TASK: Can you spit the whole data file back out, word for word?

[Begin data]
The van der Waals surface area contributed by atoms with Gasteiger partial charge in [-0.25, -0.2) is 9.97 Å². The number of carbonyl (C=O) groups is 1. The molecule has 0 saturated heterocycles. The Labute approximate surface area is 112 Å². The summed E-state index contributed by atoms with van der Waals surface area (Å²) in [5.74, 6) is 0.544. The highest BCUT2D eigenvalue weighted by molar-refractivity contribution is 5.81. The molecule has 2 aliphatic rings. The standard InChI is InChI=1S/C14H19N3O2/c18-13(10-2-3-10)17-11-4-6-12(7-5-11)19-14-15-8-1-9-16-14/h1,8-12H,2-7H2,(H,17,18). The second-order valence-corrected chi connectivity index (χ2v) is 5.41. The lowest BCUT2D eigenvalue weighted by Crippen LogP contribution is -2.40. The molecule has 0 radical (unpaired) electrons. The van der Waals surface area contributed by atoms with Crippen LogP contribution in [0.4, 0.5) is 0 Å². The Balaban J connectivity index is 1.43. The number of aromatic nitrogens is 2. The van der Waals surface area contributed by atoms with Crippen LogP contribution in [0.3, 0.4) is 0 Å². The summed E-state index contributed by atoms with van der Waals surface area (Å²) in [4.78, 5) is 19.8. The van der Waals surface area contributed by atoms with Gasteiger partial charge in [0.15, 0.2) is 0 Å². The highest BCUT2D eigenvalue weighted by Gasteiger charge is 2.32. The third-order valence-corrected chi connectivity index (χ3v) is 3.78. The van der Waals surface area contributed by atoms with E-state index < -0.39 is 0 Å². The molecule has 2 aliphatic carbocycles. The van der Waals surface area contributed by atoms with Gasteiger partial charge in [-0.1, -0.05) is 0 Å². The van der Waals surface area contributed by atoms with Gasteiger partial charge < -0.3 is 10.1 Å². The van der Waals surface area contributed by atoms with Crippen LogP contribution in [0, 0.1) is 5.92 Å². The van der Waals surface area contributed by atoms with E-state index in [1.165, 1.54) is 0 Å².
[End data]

The van der Waals surface area contributed by atoms with Gasteiger partial charge in [-0.25, -0.2) is 9.97 Å². The number of carbonyl (C=O) groups is 1. The molecule has 0 saturated heterocycles. The Labute approximate surface area is 112 Å². The summed E-state index contributed by atoms with van der Waals surface area (Å²) in [5.74, 6) is 0.544. The highest BCUT2D eigenvalue weighted by molar-refractivity contribution is 5.81. The molecule has 2 aliphatic rings. The standard InChI is InChI=1S/C14H19N3O2/c18-13(10-2-3-10)17-11-4-6-12(7-5-11)19-14-15-8-1-9-16-14/h1,8-12H,2-7H2,(H,17,18). The second-order valence-corrected chi connectivity index (χ2v) is 5.41. The lowest BCUT2D eigenvalue weighted by Crippen LogP contribution is -2.40. The molecule has 0 radical (unpaired) electrons. The van der Waals surface area contributed by atoms with Crippen LogP contribution in [0.4, 0.5) is 0 Å². The Balaban J connectivity index is 1.43. The number of aromatic nitrogens is 2. The van der Waals surface area contributed by atoms with Crippen LogP contribution in [0.3, 0.4) is 0 Å². The summed E-state index contributed by atoms with van der Waals surface area (Å²) in [4.78, 5) is 19.8. The van der Waals surface area contributed by atoms with Gasteiger partial charge in [0.15, 0.2) is 0 Å². The highest BCUT2D eigenvalue weighted by Gasteiger charge is 2.32. The third-order valence-corrected chi connectivity index (χ3v) is 3.78. The van der Waals surface area contributed by atoms with E-state index < -0.39 is 0 Å². The molecule has 2 aliphatic carbocycles. The van der Waals surface area contributed by atoms with Gasteiger partial charge in [-0.1, -0.05) is 0 Å². The van der Waals surface area contributed by atoms with Gasteiger partial charge < -0.3 is 10.1 Å². The van der Waals surface area contributed by atoms with Crippen LogP contribution in [0, 0.1) is 5.92 Å². The van der Waals surface area contributed by atoms with E-state index in [1.165, 1.54) is 0 Å².